I actually have a lot of trouble watching documentaries on animals or global warming because I know how fucked we are and how cruel humans can be so I don’t need to watch Earthlings or anything like that.  It’s just horrific and I’ve seen some of it close-up; I’ve seen the seal hunt. The last documentary I watch was How to Change the World which was about the beginning of Greenpeace organization and all of the founders like Paul Watson, Ron Precious, and the late Bob Hunter was one of the big ones featured.
That one was pretty enjoyable because I’ve been involved with organizations for 26 years now and every organization goes through some sort of drama or powershift, or some sort of interpersonal thing goes on, and it really reflected that it happens to everybody and it made me think — oh, this is just normal and it’s not just something that happens to one or two groups, every group seems to go through some sort of shift and dynamics so that’s something to just keep an eye on.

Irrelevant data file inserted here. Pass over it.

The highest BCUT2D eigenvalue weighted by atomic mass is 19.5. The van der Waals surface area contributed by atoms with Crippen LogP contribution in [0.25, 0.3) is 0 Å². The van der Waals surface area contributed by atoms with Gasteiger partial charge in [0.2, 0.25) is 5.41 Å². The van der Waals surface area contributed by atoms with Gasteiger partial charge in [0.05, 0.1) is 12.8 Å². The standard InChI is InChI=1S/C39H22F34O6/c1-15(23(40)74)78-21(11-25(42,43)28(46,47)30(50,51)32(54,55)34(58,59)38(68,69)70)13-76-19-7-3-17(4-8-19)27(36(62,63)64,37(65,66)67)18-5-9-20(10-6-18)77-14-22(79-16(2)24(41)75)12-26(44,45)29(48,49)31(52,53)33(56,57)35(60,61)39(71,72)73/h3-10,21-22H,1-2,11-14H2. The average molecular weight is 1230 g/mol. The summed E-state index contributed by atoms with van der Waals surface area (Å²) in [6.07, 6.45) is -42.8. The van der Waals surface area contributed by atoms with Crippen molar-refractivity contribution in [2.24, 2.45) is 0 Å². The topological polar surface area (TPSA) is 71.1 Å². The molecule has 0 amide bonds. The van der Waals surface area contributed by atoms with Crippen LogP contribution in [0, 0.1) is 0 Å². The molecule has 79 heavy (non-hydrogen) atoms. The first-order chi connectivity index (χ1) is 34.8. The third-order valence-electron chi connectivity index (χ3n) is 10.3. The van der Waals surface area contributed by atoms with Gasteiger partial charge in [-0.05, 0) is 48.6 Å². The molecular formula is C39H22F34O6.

What has been the most memorable protest you have been involved with?

In 1992 I was involved with a brief trip to Churchill Manitoba — that’s right at the shore of Hudson’s Bay and there were local people and people from a ship from an aquarium in Chicago that were capturing Beluga whales for their aquarium and I was 20 years old, I was still in university and I had been sort of an aspiring activist for a while. I watched the Big Earths first movement come up and I was like, “yeah I should do that”, and then I got involved with some animal rights people and I became vegan that year.